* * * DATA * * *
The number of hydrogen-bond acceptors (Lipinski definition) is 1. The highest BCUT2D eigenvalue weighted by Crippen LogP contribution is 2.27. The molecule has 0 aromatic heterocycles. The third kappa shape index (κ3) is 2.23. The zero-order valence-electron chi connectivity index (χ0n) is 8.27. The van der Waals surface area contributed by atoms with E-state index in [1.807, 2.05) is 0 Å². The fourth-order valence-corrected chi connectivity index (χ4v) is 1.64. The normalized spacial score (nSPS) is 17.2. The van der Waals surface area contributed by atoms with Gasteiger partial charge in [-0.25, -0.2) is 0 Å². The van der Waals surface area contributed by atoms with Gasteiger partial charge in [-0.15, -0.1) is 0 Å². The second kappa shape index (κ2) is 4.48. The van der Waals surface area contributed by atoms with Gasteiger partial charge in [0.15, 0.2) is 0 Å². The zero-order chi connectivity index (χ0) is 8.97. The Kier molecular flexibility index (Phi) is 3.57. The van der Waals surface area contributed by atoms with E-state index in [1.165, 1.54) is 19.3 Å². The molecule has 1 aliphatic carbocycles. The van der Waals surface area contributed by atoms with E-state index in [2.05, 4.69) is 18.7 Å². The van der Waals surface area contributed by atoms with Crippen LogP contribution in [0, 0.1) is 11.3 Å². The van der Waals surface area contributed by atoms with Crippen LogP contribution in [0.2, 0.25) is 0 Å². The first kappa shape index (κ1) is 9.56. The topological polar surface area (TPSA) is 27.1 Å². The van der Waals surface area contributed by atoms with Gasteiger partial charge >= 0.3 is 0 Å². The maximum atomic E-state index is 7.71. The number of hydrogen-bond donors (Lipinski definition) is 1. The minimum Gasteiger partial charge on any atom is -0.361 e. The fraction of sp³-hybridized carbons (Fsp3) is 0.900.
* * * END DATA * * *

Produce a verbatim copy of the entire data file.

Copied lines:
The number of hydrogen-bond acceptors (Lipinski definition) is 1. The highest BCUT2D eigenvalue weighted by Crippen LogP contribution is 2.27. The molecule has 0 aromatic heterocycles. The third kappa shape index (κ3) is 2.23. The zero-order valence-electron chi connectivity index (χ0n) is 8.27. The van der Waals surface area contributed by atoms with E-state index in [1.807, 2.05) is 0 Å². The fourth-order valence-corrected chi connectivity index (χ4v) is 1.64. The normalized spacial score (nSPS) is 17.2. The van der Waals surface area contributed by atoms with Gasteiger partial charge in [-0.25, -0.2) is 0 Å². The van der Waals surface area contributed by atoms with Gasteiger partial charge in [-0.15, -0.1) is 0 Å². The second kappa shape index (κ2) is 4.48. The van der Waals surface area contributed by atoms with Gasteiger partial charge in [0.15, 0.2) is 0 Å². The zero-order chi connectivity index (χ0) is 8.97. The Kier molecular flexibility index (Phi) is 3.57. The van der Waals surface area contributed by atoms with E-state index in [1.165, 1.54) is 19.3 Å². The molecule has 1 aliphatic carbocycles. The van der Waals surface area contributed by atoms with E-state index in [2.05, 4.69) is 18.7 Å². The van der Waals surface area contributed by atoms with Crippen LogP contribution in [0, 0.1) is 11.3 Å². The van der Waals surface area contributed by atoms with Crippen LogP contribution in [0.2, 0.25) is 0 Å². The first kappa shape index (κ1) is 9.56. The topological polar surface area (TPSA) is 27.1 Å². The van der Waals surface area contributed by atoms with Gasteiger partial charge >= 0.3 is 0 Å². The maximum atomic E-state index is 7.71. The number of hydrogen-bond donors (Lipinski definition) is 1. The minimum Gasteiger partial charge on any atom is -0.361 e. The fraction of sp³-hybridized carbons (Fsp3) is 0.900.